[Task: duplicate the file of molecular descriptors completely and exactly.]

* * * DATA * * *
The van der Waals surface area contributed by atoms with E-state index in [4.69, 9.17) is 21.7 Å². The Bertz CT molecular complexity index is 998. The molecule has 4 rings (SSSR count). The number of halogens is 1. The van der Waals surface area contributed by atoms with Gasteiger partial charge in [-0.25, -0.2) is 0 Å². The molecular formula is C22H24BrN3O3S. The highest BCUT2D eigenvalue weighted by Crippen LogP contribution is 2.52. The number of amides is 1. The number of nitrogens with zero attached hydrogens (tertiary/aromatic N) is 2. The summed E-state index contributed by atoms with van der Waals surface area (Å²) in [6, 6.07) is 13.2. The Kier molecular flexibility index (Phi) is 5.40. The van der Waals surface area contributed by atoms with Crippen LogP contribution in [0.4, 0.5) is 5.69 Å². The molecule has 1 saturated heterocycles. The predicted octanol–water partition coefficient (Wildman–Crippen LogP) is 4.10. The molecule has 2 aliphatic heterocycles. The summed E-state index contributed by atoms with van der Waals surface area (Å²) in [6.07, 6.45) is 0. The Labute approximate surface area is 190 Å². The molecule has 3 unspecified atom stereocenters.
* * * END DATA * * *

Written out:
The van der Waals surface area contributed by atoms with E-state index in [4.69, 9.17) is 21.7 Å². The Bertz CT molecular complexity index is 998. The molecule has 4 rings (SSSR count). The number of halogens is 1. The van der Waals surface area contributed by atoms with Gasteiger partial charge in [-0.25, -0.2) is 0 Å². The molecular formula is C22H24BrN3O3S. The highest BCUT2D eigenvalue weighted by Crippen LogP contribution is 2.52. The number of amides is 1. The number of nitrogens with zero attached hydrogens (tertiary/aromatic N) is 2. The summed E-state index contributed by atoms with van der Waals surface area (Å²) in [6, 6.07) is 13.2. The Kier molecular flexibility index (Phi) is 5.40. The van der Waals surface area contributed by atoms with Crippen LogP contribution in [0.4, 0.5) is 5.69 Å². The molecule has 1 saturated heterocycles. The predicted octanol–water partition coefficient (Wildman–Crippen LogP) is 4.10. The molecule has 2 aliphatic heterocycles. The summed E-state index contributed by atoms with van der Waals surface area (Å²) in [6.07, 6.45) is 0. The Labute approximate surface area is 190 Å². The molecule has 3 unspecified atom stereocenters.